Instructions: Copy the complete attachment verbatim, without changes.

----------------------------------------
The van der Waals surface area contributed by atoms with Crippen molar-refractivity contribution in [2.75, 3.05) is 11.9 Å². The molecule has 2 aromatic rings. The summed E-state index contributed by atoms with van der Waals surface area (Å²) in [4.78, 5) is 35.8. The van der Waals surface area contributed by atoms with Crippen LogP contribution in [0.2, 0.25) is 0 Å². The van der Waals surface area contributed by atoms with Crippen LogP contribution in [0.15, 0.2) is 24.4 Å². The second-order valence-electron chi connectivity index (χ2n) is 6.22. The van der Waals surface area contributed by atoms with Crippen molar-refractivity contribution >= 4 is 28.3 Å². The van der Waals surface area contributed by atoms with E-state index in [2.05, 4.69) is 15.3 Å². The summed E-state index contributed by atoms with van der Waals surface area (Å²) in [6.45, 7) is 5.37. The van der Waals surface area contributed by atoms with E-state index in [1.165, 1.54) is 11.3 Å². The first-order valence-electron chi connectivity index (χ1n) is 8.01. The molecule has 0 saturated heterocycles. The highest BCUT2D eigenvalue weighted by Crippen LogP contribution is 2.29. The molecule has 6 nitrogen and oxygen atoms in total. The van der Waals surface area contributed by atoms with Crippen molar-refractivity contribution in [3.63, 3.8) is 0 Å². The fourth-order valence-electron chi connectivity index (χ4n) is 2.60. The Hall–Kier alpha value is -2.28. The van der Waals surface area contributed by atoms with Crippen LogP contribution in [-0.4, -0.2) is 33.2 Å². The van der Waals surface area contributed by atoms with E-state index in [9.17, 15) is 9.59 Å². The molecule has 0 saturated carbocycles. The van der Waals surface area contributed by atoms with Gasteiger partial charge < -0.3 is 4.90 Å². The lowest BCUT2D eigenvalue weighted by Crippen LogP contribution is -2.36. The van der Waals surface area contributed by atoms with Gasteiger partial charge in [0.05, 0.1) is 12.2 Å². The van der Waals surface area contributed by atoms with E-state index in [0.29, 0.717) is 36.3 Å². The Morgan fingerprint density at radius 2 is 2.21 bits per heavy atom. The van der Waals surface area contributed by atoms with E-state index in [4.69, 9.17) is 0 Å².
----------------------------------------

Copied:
The van der Waals surface area contributed by atoms with Crippen molar-refractivity contribution in [2.75, 3.05) is 11.9 Å². The molecule has 2 aromatic rings. The summed E-state index contributed by atoms with van der Waals surface area (Å²) in [4.78, 5) is 35.8. The van der Waals surface area contributed by atoms with Crippen LogP contribution in [0.2, 0.25) is 0 Å². The van der Waals surface area contributed by atoms with Crippen LogP contribution in [0.15, 0.2) is 24.4 Å². The second-order valence-electron chi connectivity index (χ2n) is 6.22. The van der Waals surface area contributed by atoms with Crippen molar-refractivity contribution >= 4 is 28.3 Å². The van der Waals surface area contributed by atoms with E-state index in [2.05, 4.69) is 15.3 Å². The summed E-state index contributed by atoms with van der Waals surface area (Å²) in [6.45, 7) is 5.37. The van der Waals surface area contributed by atoms with E-state index in [1.165, 1.54) is 11.3 Å². The first-order valence-electron chi connectivity index (χ1n) is 8.01. The molecule has 0 saturated heterocycles. The highest BCUT2D eigenvalue weighted by Crippen LogP contribution is 2.29. The molecule has 6 nitrogen and oxygen atoms in total. The van der Waals surface area contributed by atoms with Crippen molar-refractivity contribution in [3.63, 3.8) is 0 Å². The fourth-order valence-electron chi connectivity index (χ4n) is 2.60. The Hall–Kier alpha value is -2.28. The van der Waals surface area contributed by atoms with Crippen LogP contribution in [-0.4, -0.2) is 33.2 Å². The van der Waals surface area contributed by atoms with E-state index in [9.17, 15) is 9.59 Å². The molecule has 0 saturated carbocycles. The van der Waals surface area contributed by atoms with Gasteiger partial charge < -0.3 is 4.90 Å². The lowest BCUT2D eigenvalue weighted by Crippen LogP contribution is -2.36. The van der Waals surface area contributed by atoms with Gasteiger partial charge in [0.05, 0.1) is 12.2 Å². The van der Waals surface area contributed by atoms with E-state index in [0.29, 0.717) is 36.3 Å². The Morgan fingerprint density at radius 2 is 2.21 bits per heavy atom. The van der Waals surface area contributed by atoms with E-state index in [4.69, 9.17) is 0 Å².